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The latest flash point came when France broke with the rest of the Union to demand continued protection for Europe's farmers from cheaper producers elsewhere. It was one of several clashes between Paris and Brussels this year as France resisted efforts to liberalize Europe's services sector, sought to weaken rules on national finances, tried to protect major companies from foreign takeovers and pushed for new quotas on Chinese textiles.
The growing friction is explained by French attempts to hold back the pace of economic liberalization on the Continent in the face of intensifying global competition. This comes as the French economy is weak and the government is playing to the public's protectionist mood with presidential elections coming in less than two years.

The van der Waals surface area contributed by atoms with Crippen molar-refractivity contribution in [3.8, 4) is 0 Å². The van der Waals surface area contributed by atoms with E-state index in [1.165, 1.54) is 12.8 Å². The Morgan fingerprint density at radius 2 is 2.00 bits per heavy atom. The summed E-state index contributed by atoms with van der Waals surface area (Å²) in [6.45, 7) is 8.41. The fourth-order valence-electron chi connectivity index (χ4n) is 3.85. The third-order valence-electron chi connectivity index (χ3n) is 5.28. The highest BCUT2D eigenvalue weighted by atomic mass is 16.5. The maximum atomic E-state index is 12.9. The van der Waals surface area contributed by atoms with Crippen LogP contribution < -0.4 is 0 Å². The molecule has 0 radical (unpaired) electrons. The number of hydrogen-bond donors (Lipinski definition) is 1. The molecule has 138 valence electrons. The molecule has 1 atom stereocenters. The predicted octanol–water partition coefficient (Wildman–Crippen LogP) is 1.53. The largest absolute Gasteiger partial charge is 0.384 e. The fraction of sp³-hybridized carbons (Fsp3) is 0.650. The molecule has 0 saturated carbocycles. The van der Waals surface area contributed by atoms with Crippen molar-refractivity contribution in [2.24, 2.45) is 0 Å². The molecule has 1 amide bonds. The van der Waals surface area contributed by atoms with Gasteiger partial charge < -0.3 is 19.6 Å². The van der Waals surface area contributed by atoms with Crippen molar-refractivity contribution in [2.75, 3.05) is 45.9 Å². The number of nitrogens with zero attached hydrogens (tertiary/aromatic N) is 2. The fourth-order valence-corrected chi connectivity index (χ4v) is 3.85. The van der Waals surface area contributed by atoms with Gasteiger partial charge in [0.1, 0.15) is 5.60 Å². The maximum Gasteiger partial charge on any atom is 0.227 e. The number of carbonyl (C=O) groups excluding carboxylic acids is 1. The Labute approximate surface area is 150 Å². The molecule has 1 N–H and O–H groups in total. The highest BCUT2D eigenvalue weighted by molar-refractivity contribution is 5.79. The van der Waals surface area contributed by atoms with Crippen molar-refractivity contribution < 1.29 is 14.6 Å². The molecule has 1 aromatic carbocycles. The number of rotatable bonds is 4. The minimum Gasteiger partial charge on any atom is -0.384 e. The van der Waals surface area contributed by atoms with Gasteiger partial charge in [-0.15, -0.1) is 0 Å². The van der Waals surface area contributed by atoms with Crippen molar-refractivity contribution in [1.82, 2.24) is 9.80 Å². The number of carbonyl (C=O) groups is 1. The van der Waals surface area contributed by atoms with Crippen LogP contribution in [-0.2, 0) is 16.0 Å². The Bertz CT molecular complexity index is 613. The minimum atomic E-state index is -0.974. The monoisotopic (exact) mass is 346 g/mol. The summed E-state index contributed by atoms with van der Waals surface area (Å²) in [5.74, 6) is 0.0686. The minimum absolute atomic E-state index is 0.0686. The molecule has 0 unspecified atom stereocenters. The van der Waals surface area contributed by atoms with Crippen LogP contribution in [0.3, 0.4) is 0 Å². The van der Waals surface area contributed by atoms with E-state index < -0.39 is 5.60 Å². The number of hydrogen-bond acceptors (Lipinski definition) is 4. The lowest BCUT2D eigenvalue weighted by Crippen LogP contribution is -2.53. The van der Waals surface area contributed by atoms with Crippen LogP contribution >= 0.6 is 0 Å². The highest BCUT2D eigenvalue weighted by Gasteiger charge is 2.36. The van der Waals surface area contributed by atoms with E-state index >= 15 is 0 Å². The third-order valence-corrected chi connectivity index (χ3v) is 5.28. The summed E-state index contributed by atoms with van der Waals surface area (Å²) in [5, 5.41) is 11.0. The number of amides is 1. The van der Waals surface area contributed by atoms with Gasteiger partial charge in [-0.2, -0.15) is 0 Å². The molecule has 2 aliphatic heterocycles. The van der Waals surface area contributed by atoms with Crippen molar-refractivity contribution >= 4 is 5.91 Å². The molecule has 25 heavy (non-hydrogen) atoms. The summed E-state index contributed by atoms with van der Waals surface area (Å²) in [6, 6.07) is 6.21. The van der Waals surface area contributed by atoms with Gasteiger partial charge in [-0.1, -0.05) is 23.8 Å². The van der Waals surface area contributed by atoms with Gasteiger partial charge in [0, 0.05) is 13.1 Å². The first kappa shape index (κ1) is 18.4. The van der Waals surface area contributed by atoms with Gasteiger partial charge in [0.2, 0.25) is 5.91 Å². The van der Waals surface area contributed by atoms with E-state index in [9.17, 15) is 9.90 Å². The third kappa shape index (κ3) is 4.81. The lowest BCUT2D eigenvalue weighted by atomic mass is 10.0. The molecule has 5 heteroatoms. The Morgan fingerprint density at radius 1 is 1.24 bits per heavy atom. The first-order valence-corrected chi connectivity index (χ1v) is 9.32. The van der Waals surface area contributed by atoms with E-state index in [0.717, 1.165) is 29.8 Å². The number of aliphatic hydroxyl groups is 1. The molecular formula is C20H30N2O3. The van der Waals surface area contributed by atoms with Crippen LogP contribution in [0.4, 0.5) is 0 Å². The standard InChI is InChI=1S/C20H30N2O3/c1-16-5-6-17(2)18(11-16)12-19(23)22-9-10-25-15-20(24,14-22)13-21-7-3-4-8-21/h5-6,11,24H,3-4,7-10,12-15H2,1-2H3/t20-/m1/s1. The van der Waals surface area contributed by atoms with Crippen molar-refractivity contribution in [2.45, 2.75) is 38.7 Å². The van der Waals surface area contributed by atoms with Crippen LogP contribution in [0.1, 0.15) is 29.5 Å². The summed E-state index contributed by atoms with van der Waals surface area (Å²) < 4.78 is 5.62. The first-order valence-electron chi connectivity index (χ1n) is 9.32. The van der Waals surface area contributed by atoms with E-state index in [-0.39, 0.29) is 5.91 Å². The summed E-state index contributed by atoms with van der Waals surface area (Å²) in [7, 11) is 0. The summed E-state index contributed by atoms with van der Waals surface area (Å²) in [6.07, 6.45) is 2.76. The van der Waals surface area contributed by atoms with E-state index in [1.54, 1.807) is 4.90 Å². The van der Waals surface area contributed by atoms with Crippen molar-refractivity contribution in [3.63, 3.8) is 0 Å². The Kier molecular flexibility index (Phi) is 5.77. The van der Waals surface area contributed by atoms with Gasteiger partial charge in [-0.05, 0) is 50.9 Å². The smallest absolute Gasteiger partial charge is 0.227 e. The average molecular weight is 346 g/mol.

Amid a resurgence of national self-interest, the French government has come to view the European Union, and the projects that the European Commission is trying to pursue, as a threat to its old ways of life and to its standing in the world, which are coming under intense pressure from globalization.
Traditionally, the Union was an instrument that France used to project power beyond its borders. But the swelling of the bloc to 25 members from 15 in May 2004 has meant a loss of influence for France in Brussels. The surprising result is that, suddenly, the country that helped invent European integration over the past 50 years has become its biggest opponent.
Originally posted by infinite
Only cause they want to control it..
The day the French don't complain will be the day i'll become Head of State in the UK.